Shovels and Rope, Swimmin’ Time

Jim Farber

By Jim Farber

on 08.25.14 in Reviews

On Shovels & Rope’s album Swimmin’ Time, there’s water everywhere. Song titles like “After the Storm,” Fish Assassin” and the title track drive home the point. But no matter how many tides swell or rains pour through the lyrics, the songs of Cary-Ann Hearst and Michael Trent never sink. They make buoyant music, rising high with raw acoustic guitars, homemade percussion and plucky vocals.

Tales of guilt-ridden ne’er-do-wells balanced with jaunty vocals and gallows humor

On their second effort, this Americana duo, who are also married, balance tales of guilt-ridden ne’er-do-wells with jaunty vocals and gallows humor. “I’ll try not to be the monster of the millennium,” they sing in “Coping Mechanism.” “I’m going to lose my arm/ before I pull out the rabbit,” they joke in “Ohio.” The latter may be a murder ballad, but it’s delivered with a Tom-Waits-like wink.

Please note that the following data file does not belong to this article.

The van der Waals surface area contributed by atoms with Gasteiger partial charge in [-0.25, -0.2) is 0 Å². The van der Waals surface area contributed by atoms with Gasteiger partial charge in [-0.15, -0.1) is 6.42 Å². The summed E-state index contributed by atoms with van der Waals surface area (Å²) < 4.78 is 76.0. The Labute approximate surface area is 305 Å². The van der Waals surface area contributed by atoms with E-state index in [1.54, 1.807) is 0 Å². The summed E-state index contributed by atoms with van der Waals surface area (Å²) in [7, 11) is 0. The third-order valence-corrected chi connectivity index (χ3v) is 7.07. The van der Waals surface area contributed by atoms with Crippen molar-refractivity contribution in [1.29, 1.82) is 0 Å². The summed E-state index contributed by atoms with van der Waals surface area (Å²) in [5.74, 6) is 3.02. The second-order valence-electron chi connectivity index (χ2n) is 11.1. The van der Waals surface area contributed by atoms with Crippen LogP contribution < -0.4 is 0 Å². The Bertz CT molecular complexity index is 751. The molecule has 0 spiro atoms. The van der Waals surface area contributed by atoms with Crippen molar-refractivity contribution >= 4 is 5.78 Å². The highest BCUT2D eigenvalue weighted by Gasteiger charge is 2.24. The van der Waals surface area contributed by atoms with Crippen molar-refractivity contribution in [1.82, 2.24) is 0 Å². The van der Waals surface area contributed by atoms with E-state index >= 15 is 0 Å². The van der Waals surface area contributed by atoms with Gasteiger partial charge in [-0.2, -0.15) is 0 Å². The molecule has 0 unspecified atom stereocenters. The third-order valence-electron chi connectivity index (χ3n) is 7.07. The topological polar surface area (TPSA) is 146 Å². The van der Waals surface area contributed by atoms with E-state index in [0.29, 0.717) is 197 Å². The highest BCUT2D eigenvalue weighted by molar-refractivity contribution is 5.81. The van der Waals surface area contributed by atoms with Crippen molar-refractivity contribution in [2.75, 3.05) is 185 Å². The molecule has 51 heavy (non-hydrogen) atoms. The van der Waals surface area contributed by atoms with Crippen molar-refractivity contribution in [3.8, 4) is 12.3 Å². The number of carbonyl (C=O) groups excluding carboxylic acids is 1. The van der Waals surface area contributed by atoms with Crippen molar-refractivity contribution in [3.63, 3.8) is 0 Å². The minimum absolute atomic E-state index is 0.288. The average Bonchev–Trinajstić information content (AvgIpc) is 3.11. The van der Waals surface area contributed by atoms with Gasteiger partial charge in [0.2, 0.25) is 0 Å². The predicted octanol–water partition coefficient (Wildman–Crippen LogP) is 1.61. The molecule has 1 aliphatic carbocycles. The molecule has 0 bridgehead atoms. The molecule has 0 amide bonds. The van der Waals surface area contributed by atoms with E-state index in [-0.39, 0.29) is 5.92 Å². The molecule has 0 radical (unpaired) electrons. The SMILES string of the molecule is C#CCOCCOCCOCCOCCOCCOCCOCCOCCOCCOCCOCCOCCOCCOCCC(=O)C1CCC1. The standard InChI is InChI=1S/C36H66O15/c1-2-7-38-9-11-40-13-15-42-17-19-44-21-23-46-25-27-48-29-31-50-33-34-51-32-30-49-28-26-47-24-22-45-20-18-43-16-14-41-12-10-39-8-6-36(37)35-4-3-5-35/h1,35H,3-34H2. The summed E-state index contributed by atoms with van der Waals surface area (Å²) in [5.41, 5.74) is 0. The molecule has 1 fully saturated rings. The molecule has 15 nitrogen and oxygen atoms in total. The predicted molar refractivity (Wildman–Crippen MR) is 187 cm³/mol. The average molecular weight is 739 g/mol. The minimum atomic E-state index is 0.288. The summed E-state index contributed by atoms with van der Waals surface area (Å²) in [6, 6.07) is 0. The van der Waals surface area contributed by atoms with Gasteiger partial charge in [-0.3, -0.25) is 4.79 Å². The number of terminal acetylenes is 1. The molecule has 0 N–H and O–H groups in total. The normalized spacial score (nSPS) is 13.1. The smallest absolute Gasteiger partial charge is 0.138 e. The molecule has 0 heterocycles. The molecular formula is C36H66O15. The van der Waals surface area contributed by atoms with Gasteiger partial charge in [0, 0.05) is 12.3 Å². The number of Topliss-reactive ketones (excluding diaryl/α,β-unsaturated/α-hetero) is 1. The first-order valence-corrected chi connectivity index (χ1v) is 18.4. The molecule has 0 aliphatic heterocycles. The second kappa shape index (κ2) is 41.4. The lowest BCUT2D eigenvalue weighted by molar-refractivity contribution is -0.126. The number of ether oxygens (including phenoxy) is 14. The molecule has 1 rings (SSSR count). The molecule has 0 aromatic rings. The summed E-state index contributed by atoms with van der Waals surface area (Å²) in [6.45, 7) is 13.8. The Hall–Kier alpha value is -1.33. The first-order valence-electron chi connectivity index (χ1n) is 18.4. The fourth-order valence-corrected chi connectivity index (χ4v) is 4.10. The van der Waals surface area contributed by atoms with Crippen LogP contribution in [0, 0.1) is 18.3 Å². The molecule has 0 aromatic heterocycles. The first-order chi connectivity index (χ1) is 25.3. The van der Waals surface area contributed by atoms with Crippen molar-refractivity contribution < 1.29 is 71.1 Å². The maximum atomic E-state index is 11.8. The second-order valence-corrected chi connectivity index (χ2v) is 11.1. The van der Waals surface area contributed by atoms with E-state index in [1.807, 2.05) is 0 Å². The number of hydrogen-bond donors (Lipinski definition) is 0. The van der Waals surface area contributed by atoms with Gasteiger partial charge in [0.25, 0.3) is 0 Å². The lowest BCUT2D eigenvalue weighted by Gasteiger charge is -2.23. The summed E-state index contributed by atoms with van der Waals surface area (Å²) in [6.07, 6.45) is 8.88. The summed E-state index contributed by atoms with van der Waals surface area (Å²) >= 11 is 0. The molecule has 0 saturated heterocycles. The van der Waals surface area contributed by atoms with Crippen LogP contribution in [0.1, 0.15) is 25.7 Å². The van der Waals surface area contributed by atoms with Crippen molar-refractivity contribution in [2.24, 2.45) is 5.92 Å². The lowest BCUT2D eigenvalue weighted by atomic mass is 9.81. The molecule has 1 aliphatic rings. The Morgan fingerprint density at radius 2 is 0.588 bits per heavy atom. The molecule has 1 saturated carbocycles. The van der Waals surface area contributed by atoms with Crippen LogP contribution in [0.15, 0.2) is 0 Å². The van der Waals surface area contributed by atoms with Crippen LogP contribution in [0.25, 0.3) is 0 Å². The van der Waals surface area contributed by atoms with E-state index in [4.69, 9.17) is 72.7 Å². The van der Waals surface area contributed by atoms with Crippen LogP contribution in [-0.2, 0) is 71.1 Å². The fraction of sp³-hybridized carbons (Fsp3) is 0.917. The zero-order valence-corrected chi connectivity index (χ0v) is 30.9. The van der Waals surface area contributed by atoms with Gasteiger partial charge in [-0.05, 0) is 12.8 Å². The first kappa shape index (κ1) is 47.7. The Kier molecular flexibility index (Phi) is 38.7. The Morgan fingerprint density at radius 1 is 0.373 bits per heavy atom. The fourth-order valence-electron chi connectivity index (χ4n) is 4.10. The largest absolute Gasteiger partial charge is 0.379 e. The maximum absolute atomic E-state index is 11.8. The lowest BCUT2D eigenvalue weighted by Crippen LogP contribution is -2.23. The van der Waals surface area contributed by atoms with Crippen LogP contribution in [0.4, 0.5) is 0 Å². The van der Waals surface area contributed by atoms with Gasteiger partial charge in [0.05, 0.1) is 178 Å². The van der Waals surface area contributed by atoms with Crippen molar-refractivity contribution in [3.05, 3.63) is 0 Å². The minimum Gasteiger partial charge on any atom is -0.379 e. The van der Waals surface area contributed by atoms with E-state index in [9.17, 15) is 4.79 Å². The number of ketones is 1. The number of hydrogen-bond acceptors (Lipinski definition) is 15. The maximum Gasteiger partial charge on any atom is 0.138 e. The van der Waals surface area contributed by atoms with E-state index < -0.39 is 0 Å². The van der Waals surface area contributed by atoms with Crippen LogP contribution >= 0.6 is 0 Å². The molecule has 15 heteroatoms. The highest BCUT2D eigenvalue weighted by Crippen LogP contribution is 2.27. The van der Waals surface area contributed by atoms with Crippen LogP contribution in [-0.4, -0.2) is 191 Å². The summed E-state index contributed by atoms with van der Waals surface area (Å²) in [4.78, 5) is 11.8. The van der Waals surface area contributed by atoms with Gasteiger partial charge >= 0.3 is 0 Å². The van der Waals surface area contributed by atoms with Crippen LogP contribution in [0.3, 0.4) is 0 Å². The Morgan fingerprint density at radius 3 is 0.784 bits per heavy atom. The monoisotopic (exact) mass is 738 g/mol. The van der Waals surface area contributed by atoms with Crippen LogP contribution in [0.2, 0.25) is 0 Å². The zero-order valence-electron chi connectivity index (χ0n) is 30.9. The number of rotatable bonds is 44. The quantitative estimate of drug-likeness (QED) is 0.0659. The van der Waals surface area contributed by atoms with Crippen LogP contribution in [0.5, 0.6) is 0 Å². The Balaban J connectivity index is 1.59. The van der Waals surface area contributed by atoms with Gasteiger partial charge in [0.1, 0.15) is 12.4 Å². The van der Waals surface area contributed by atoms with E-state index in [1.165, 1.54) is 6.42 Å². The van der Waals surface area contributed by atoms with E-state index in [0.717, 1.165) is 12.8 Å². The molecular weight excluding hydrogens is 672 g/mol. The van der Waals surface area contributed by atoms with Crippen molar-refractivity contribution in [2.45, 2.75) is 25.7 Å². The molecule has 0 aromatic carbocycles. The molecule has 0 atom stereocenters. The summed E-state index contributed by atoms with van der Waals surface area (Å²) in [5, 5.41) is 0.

Swimmin’ Time rocks harder than the couple’s ramshackle debut, 2011′s “O, Be Joyful.” On the new song “Evil,” about a guy experiencing “shame in the shadow of the steeple,” they inject flashes of Black Keys-like, fuzz-toned electric guitar. The harder music flatters Hearst’s voice: She whoops and hollers, creating a character that can sound unhinged. Trent’s throaty vocals serve to goad her. Together, they nail the defiance that defines a key part of the American character.